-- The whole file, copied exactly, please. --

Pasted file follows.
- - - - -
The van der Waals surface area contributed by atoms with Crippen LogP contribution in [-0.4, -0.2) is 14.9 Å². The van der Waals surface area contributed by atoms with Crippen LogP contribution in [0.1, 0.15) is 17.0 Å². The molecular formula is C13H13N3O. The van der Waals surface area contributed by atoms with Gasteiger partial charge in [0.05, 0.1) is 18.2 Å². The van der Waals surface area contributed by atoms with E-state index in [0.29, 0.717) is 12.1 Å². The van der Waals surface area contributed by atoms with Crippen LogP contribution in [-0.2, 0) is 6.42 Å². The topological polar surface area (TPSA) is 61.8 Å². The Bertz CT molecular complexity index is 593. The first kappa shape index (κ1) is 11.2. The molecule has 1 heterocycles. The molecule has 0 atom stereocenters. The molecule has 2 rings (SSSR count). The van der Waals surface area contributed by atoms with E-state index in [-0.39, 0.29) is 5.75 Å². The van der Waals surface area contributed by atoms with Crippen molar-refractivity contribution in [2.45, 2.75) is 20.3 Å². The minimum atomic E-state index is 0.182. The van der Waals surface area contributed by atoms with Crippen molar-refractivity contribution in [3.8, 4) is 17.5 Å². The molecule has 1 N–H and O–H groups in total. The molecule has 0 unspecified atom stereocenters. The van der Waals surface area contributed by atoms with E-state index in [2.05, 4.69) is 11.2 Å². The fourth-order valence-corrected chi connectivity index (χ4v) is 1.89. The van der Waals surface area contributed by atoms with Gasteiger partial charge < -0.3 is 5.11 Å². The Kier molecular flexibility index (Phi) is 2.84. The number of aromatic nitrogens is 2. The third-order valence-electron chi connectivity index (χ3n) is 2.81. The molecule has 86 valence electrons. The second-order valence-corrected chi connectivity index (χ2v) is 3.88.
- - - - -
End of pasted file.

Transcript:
The van der Waals surface area contributed by atoms with Crippen LogP contribution in [-0.4, -0.2) is 14.9 Å². The van der Waals surface area contributed by atoms with Crippen LogP contribution in [0.1, 0.15) is 17.0 Å². The molecular formula is C13H13N3O. The van der Waals surface area contributed by atoms with Gasteiger partial charge in [0.05, 0.1) is 18.2 Å². The van der Waals surface area contributed by atoms with E-state index in [0.29, 0.717) is 12.1 Å². The van der Waals surface area contributed by atoms with Crippen LogP contribution in [-0.2, 0) is 6.42 Å². The topological polar surface area (TPSA) is 61.8 Å². The Bertz CT molecular complexity index is 593. The first kappa shape index (κ1) is 11.2. The molecule has 1 heterocycles. The molecule has 0 atom stereocenters. The molecule has 2 rings (SSSR count). The van der Waals surface area contributed by atoms with E-state index in [-0.39, 0.29) is 5.75 Å². The van der Waals surface area contributed by atoms with Crippen molar-refractivity contribution in [2.45, 2.75) is 20.3 Å². The minimum atomic E-state index is 0.182. The van der Waals surface area contributed by atoms with Crippen molar-refractivity contribution in [3.8, 4) is 17.5 Å². The molecule has 1 N–H and O–H groups in total. The molecule has 0 unspecified atom stereocenters. The van der Waals surface area contributed by atoms with E-state index in [2.05, 4.69) is 11.2 Å². The fourth-order valence-corrected chi connectivity index (χ4v) is 1.89. The van der Waals surface area contributed by atoms with Gasteiger partial charge < -0.3 is 5.11 Å². The Kier molecular flexibility index (Phi) is 2.84. The number of aromatic nitrogens is 2. The third-order valence-electron chi connectivity index (χ3n) is 2.81. The molecule has 86 valence electrons. The second-order valence-corrected chi connectivity index (χ2v) is 3.88.